Hand, a National Geographic emerging explorer, favors Europa over Mars as a place to do astrobiology, for one key reason. Suppose we do go to Mars, he says, and find living organisms in the subsurface that are DNA based, like life on Earth. That could mean that DNA is a universal molecule of life, which is certainly possible. But it could also mean that life on Earth and life on Mars share a common origin. We know for certain that rocks blasted off the surface of Mars by asteroid impacts have ended up on Earth. It's also likely that Earth rocks have traveled to Mars. If living microbes were trapped inside such spacefaring rocks and survived the journey, which is at least plausible, they could have seeded whichever planet they ended up on. "If life on Mars were found to be DNA based," says Hand, "I think we would have some confusion as to whether or not that was a separate origin of DNA." But Europa is vastly farther away. If life were found there, it would point to a second, independent origin—even if it were DNA based.

Europa certainly seems to have the basic ingredients for life. Liquid water is abundant, and the ocean floor may also have hydrothermal vents, similar to Earth's, that could provide nutrients for any life that might exist there. Up at the surface, comets periodically crash into Europa, depositing organic chemicals that might also serve as the building blocks of life. Particles from Jupiter's radiation belts split apart the hydrogen and oxygen that makes up the ice, forming a whole suite of molecules that living organisms could use to metabolize chemical nutrients from the vents.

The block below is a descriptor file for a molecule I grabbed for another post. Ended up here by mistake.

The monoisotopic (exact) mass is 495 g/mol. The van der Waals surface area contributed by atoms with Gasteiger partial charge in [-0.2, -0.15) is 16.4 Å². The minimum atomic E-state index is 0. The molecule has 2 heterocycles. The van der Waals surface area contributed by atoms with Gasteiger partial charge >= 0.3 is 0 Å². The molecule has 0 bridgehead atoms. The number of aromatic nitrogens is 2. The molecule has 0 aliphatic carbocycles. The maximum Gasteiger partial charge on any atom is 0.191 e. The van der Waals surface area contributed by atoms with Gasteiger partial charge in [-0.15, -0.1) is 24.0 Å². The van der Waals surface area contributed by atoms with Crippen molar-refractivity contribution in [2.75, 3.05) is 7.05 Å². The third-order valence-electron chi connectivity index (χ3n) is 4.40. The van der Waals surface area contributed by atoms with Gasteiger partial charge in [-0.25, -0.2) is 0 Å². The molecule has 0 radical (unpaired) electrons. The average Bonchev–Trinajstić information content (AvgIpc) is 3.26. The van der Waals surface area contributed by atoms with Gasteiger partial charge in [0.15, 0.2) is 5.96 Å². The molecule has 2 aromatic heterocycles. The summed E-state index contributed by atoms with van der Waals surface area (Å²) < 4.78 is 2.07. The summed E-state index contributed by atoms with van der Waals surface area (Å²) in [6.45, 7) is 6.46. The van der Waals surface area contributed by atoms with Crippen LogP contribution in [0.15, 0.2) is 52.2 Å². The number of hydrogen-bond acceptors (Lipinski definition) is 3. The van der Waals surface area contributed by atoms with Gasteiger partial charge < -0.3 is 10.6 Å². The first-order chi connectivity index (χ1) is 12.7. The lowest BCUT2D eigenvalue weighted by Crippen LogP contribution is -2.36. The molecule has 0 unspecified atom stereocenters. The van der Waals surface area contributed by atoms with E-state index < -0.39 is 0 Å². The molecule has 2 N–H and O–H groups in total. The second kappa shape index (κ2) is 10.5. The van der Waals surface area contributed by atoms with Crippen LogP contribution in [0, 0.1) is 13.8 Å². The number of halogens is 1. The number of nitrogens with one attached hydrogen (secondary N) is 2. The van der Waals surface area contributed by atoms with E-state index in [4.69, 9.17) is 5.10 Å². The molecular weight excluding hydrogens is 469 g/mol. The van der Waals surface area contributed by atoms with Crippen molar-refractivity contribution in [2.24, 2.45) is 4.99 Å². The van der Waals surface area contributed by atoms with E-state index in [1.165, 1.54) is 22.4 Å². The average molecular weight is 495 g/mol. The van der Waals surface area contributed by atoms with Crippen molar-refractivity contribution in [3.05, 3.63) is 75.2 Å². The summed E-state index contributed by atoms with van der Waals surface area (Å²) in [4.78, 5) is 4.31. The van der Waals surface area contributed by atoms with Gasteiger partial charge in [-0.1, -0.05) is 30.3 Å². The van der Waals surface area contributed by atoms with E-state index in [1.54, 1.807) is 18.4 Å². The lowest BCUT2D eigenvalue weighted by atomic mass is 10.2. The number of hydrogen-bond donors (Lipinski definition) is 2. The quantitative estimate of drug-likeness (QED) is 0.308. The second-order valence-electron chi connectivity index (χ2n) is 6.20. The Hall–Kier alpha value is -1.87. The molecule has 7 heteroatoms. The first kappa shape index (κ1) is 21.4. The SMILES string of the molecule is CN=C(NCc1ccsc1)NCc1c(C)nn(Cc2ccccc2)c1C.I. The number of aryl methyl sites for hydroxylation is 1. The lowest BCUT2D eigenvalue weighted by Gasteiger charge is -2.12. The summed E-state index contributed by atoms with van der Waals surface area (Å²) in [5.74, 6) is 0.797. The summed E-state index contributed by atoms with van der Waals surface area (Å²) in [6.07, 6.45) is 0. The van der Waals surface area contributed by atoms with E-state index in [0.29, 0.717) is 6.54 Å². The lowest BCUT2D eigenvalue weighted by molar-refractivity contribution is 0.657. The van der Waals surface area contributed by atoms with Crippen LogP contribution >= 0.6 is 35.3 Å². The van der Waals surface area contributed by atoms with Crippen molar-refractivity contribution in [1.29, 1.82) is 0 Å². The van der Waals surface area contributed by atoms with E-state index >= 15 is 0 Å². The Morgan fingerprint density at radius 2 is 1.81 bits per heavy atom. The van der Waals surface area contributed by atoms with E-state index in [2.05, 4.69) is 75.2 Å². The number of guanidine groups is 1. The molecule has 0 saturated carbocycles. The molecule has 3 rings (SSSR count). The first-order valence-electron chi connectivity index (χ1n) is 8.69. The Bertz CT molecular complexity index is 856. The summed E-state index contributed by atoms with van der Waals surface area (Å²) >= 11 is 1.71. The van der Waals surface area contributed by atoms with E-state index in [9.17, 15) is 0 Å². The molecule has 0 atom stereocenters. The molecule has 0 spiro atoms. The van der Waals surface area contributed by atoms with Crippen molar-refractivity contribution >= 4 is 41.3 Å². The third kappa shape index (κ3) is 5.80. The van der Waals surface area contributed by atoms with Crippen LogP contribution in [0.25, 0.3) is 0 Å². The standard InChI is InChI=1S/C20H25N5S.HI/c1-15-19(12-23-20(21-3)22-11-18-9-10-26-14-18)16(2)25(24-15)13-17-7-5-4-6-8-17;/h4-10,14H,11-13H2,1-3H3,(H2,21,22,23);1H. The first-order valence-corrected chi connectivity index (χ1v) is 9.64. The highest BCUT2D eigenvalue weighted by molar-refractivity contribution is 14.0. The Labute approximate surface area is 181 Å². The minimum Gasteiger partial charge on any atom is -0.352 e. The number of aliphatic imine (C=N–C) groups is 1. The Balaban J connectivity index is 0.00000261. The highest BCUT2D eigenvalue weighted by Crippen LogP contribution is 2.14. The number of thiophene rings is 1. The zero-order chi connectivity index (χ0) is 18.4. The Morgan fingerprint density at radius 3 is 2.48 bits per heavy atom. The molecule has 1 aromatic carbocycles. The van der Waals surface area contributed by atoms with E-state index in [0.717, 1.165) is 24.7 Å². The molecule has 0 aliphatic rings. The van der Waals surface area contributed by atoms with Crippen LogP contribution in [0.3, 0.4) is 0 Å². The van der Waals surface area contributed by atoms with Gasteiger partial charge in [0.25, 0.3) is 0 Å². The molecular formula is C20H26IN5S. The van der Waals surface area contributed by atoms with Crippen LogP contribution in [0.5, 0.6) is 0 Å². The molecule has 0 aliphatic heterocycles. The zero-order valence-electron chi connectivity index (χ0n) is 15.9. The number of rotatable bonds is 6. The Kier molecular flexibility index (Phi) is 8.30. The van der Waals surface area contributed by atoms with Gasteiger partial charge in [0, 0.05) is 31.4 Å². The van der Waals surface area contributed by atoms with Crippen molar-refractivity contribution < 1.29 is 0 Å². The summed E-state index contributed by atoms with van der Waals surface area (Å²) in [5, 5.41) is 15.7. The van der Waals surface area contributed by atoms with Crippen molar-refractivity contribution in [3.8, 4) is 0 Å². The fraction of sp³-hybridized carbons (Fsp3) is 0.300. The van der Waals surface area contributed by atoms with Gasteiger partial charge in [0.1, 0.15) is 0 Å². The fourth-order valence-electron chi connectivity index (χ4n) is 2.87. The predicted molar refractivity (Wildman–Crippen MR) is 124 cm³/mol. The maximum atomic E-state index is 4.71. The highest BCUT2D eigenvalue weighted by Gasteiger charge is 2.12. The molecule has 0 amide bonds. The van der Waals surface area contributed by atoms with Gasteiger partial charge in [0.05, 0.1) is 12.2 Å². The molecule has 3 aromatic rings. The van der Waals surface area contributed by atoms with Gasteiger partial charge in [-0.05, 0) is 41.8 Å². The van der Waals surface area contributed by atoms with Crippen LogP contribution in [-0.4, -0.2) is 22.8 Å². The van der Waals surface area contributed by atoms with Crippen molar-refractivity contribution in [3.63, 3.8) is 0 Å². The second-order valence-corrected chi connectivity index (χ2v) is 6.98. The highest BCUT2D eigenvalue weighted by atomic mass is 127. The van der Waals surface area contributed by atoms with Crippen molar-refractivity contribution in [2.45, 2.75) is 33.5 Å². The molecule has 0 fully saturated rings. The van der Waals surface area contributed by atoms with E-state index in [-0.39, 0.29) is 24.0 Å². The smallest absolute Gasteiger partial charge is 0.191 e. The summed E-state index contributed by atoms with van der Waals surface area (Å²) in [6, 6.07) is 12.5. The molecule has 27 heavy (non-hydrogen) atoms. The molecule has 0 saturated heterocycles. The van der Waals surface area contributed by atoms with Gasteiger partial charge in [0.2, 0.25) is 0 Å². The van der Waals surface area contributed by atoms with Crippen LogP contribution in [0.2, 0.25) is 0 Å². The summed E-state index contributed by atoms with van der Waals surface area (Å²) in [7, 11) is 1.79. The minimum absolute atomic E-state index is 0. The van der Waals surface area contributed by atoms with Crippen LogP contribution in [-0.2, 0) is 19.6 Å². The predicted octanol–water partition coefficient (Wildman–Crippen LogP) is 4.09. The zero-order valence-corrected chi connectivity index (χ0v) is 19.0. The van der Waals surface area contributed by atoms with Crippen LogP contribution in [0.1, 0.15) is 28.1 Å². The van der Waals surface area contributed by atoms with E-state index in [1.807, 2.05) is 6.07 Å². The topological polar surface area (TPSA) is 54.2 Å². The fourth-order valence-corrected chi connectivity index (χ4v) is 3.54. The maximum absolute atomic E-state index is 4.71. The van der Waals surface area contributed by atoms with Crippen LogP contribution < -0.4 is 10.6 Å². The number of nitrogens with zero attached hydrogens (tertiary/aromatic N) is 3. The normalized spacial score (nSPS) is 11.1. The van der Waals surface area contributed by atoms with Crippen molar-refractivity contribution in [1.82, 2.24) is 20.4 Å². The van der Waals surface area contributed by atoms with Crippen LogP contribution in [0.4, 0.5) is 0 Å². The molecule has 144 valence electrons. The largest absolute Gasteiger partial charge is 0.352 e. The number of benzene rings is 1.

The big unknown is how those chemicals could make it all the way down through the ice, which is probably 10 to 15 miles thick. The Voyager and Galileo missions made it clear, however, that the ice is riddled with cracks. Early in 2013 Hand and Caltech astronomer Mike Brown used the Keck II telescope to show that salts from Europa's ocean were likely making their way to the surface, possibly through some of those cracks. And late in 2013 another team of observers, using the Hubble Space Telescope, reported plumes of liquid water spraying from Europa's south pole. Europa's ice is evidently not impenetrable.

This makes the idea of sending a probe to orbit Europa all the more compelling. Unfortunately the orbiter mission the National Research Council evaluated in its 2011 report was deemed scientifically sound but, at $4.7 billion, too expensive. A JPL team led by Robert Pappalardo went back to the drawing board and reimagined the mission. Their Europa Clipper probe would orbit Jupiter, not Europa, which would require less propellant and save money, but it would make something like 45 flybys of the moon in an attempt to understand its surface and atmospheric chemistry, and indirectly the chemistry of the ocean.

All told, Pappalardo says, the redesigned mission should come in at under two billion dollars over its whole life span. If the mission concept goes forward, he says, "we envision a launch sometime in the early to mid 2020s." If that launch takes place aboard an ­Atlas V rocket, the trip to Europa will take about six years. "But it's also possible," he says, "that we could launch on the new SLS, the Space Launch System, that NASA is currently developing. It's a big rocket, and with that we could get there in 2.7 years."